Similarly, the depths of the characters are just as silently complex. Given how dramatically heavy the events are, these people are naturally pretty speechless. They don’t have much to say, nor should they have anything to say. This isn’t a Hollywood film where every character needs to have the last word or needs to explain their thoughts and feelings. The dramatic weight and emotional turmoil is self-evident by things the characters say and do to each other. Some audiences may have difficulty connecting the dots as it’s all incredibly subtle, but the pieces are all there and are functioning appropriately. We are experiencing this distressing time with the characters, so it’s easy to understand and feel every aspect of their fear. By the time the credits have rolled, Erika James has communicated so much by saying very little.
On that note, it’s impressive just how rich the psychological layers are once the climax ties it all together. More importantly, the film’s final point is linked to emotional fears that most people will probably have to go through in their lives. To be clear, Relic communicates this message with a vaguely supernatural and disturbing final act, but the metaphor is unmissable if you’ve been watching carefully. in this way, it’s not too different from The Babadook (2014), which also used terror as a means of confronting aspects of emotional stress. It’s a delicate balancing act, as the film needs to satiate the desire for scary scenes and stay true to its narrative intentions. Thankfully, Erika James is a talented and smart storyteller who has delivered an exciting and thought provocative climax. The wait might be too slow for some, but the results are spectacularly eerie.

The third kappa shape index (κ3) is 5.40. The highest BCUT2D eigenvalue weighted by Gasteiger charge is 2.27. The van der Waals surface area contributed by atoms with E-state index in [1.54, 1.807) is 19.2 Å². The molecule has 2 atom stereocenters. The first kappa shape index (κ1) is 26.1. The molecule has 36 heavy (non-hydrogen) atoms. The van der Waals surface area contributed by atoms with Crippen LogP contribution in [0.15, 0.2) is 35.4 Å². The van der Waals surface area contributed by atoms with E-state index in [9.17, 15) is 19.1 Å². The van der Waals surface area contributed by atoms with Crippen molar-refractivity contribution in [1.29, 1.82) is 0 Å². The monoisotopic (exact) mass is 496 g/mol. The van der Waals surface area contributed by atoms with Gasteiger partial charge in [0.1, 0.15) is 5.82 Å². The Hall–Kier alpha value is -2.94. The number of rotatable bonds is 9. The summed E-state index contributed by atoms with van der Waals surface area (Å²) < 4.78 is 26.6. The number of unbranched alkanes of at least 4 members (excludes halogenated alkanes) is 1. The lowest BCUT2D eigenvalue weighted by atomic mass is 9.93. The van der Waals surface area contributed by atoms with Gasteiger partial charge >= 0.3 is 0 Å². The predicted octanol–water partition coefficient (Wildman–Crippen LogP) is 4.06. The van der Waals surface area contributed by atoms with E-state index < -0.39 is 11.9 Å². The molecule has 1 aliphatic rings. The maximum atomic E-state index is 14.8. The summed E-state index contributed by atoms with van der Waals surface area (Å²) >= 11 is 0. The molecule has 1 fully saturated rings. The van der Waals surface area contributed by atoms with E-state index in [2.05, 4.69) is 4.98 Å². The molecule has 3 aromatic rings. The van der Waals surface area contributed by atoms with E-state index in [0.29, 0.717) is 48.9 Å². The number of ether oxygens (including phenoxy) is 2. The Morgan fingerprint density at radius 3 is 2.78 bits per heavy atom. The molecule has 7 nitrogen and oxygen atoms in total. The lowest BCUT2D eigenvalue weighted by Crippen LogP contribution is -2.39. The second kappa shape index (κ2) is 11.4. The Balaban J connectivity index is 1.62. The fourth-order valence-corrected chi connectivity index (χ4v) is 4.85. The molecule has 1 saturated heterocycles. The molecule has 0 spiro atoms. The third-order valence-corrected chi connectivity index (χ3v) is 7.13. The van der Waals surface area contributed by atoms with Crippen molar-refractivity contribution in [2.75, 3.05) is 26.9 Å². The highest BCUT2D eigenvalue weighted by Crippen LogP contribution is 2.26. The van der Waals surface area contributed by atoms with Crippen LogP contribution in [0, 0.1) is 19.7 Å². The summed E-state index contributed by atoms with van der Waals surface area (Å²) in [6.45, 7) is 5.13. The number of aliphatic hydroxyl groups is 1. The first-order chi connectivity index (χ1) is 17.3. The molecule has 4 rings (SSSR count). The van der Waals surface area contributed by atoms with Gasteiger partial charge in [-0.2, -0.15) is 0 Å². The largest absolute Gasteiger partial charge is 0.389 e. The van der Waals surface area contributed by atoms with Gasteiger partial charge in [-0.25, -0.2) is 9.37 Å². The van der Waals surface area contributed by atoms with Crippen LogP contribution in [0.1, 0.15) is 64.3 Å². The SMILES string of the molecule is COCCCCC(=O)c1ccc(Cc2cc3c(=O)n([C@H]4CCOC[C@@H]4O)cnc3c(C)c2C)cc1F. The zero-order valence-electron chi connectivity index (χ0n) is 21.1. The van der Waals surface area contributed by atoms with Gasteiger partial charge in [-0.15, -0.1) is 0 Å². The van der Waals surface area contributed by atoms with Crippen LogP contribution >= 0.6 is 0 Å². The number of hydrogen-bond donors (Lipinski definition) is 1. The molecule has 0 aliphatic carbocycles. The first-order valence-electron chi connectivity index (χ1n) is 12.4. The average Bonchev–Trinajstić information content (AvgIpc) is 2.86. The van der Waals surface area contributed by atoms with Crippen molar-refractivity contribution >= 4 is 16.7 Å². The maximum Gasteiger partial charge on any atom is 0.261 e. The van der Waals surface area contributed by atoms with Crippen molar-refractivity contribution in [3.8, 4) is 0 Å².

One of the most under-appreciated aspects of all horror films are the performances. Yes, Sigourney Weaver was nominated for an Academy Award for her work in Aliens (1986), but running around scared generally isn’t considered great acting even though it should be. Toni Collette delivered one of the greatest performances in recent years with Hereditary (2018), but her work went largely unacknowledged. A standout horror performance requires the actor to display fear, strength and contemplation in equal measure. Emily Mortimer, Bella Heathcote and Robyn Nevin go above and beyond this call of duty, proving without a doubt that horror films can be a great vehicle for powerful performances. The viewer completely buys into their individual arcs and in some cases is soulfully touched by them, even in the most terrifying situations.
The horror genre has delivered a plethora of amazing films, but it’s probably always going to be misread. With every passing year, the common understand of ‘horror’ moves further away from the most effective examples. However, if we keep getting quality films like Relic, we just might return to a time when we could actually see and feel the true meaning of terror. Relic is a great achievement, which is remarkable considering it’s the debut feature from Natalie Erika James. Whatever her next project is, I will definitely be purchasing a ticket.
Best way to watch it: At night time with the lights off. I’m sorry, but it’s worth it.